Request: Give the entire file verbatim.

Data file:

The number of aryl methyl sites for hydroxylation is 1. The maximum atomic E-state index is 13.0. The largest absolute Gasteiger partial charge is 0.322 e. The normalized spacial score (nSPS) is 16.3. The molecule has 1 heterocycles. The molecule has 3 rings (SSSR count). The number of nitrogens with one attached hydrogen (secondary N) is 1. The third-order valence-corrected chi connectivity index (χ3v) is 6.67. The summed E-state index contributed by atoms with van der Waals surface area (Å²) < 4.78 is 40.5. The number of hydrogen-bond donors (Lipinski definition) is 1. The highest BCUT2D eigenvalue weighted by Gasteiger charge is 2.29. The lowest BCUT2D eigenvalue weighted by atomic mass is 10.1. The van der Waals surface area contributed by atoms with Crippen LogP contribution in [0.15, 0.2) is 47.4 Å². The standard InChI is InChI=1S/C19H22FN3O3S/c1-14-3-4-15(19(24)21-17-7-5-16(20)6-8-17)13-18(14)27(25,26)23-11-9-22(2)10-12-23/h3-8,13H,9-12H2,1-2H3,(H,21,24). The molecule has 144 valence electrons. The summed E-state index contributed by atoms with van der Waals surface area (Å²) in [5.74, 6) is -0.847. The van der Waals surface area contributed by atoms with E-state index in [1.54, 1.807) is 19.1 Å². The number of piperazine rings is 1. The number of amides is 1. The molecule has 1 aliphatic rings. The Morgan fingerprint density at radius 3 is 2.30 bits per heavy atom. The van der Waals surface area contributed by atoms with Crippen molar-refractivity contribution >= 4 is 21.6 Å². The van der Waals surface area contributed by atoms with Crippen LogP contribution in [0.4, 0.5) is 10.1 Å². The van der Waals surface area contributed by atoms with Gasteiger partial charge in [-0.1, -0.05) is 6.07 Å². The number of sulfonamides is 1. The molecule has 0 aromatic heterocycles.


The number of aryl methyl sites for hydroxylation is 1. The maximum atomic E-state index is 13.0. The largest absolute Gasteiger partial charge is 0.322 e. The normalized spacial score (nSPS) is 16.3. The molecule has 1 heterocycles. The molecule has 3 rings (SSSR count). The number of nitrogens with one attached hydrogen (secondary N) is 1. The third-order valence-corrected chi connectivity index (χ3v) is 6.67. The summed E-state index contributed by atoms with van der Waals surface area (Å²) < 4.78 is 40.5. The number of hydrogen-bond donors (Lipinski definition) is 1. The highest BCUT2D eigenvalue weighted by Gasteiger charge is 2.29. The lowest BCUT2D eigenvalue weighted by atomic mass is 10.1. The van der Waals surface area contributed by atoms with Crippen LogP contribution in [0.15, 0.2) is 47.4 Å². The standard InChI is InChI=1S/C19H22FN3O3S/c1-14-3-4-15(19(24)21-17-7-5-16(20)6-8-17)13-18(14)27(25,26)23-11-9-22(2)10-12-23/h3-8,13H,9-12H2,1-2H3,(H,21,24). The molecule has 144 valence electrons. The summed E-state index contributed by atoms with van der Waals surface area (Å²) in [5.74, 6) is -0.847. The van der Waals surface area contributed by atoms with E-state index in [1.54, 1.807) is 19.1 Å². The number of piperazine rings is 1. The number of amides is 1. The molecule has 1 aliphatic rings. The Morgan fingerprint density at radius 3 is 2.30 bits per heavy atom. The van der Waals surface area contributed by atoms with Crippen molar-refractivity contribution >= 4 is 21.6 Å². The van der Waals surface area contributed by atoms with Crippen LogP contribution in [0.4, 0.5) is 10.1 Å². The van der Waals surface area contributed by atoms with Gasteiger partial charge in [-0.1, -0.05) is 6.07 Å². The number of sulfonamides is 1. The molecule has 0 aromatic heterocycles.